Each month, the editors of The Atlantic’s Business Channel share the most interesting pieces of journalism about money and economics from around the web.
This month’s picks include an investigation of Google’s influence on academic research; the ongoing tension between working Americans and those without jobs; extreme commutes; and a look at Texas as a proxy for America’s future in everything from voting to tax treatment to corporate power.
Brody Mullins and Jack Nicas | The Wall Street Journal
Over the past decade, Google has helped finance hundreds of research papers to defend against regulatory challenges of its market dominance, paying $5,000 to $400,000 for the work, The Wall Street Journal found.
Some researchers share their papers before publication and let Google give suggestions, according to thousands of pages of emails obtained by the Journal in public-records requests of more than a dozen university professors. The professors don’t always reveal Google’s backing in their research, and few disclosed the financial ties in subsequent articles on the same or similar topics, the Journal found.
University of Illinois law professor Paul Heald pitched an idea on copyrights he thought would be useful to Google, and he received $18,830 to fund the work. The paper, published in 2012, didn’t mention his sponsor.
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Julie Turkewitz | The New York Times
R&R Market—the oldest business in Colorado, built by descendants of Spanish conquistadors in the oldest town in the state—is in danger, at the edge of closing just as rural groceries from Maine to California face similar threats to their existence.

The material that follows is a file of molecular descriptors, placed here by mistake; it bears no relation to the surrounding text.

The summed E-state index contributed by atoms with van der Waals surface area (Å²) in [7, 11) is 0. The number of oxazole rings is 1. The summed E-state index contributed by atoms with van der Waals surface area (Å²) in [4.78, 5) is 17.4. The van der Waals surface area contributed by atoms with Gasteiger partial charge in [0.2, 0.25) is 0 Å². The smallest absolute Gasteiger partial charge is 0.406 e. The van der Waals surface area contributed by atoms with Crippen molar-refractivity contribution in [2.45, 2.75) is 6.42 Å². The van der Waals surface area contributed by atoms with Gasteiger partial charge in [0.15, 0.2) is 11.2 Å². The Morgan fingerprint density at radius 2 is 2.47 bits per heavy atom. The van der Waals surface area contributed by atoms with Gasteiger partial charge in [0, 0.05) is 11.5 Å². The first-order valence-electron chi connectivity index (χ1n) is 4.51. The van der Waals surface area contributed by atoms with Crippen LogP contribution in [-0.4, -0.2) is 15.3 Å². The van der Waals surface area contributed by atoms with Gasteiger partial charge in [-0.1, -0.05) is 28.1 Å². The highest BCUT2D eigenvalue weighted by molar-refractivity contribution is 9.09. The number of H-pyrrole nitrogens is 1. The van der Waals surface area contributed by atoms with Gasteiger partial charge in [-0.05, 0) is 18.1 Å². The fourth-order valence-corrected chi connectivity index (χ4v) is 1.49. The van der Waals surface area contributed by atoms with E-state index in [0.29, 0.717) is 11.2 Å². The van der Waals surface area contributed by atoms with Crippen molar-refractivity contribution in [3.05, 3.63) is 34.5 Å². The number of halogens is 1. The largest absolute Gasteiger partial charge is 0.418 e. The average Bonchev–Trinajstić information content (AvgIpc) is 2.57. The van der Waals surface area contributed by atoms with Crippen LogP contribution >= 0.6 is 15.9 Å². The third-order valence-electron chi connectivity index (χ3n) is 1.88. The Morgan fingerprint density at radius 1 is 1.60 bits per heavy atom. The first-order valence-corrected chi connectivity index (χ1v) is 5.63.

“If that little store closes, it’s going to be catastrophic,” said Bob Rael, director of the economic development council in Costilla County, where San Luis is the seat. “Reality is going to set in. Who let this happen?”
Across the country, mom-and-pop markets are among the most endangered of small-town businesses, with competition from corporations and the hurdles of timeworn infrastructure pricing owners out. In Minnesota, 14 percent of nonmetropolitan groceries have closed since 2000. In Kansas, more than 20 percent of rural markets have disappeared in the past decade. Iowa lost half of its groceries between 1995 and 2005.
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Jason Hickel and Martin Kirk | Fast Company
A YouGov poll in 2015 found that 64 percent of Britons believe that capitalism is unfair, that it makes inequality worse. Even in the U.S., it’s as high as 55 percent. In Germany, a solid 77 percent are skeptical of capitalism. Meanwhile, a full three-quarters of people in major capitalist economies believe that big businesses are basically corrupt.
Why do people feel this way? Probably not because they deny the abundant material benefits of modern life that many are able to enjoy. Or because they want to travel back in time and live …read more
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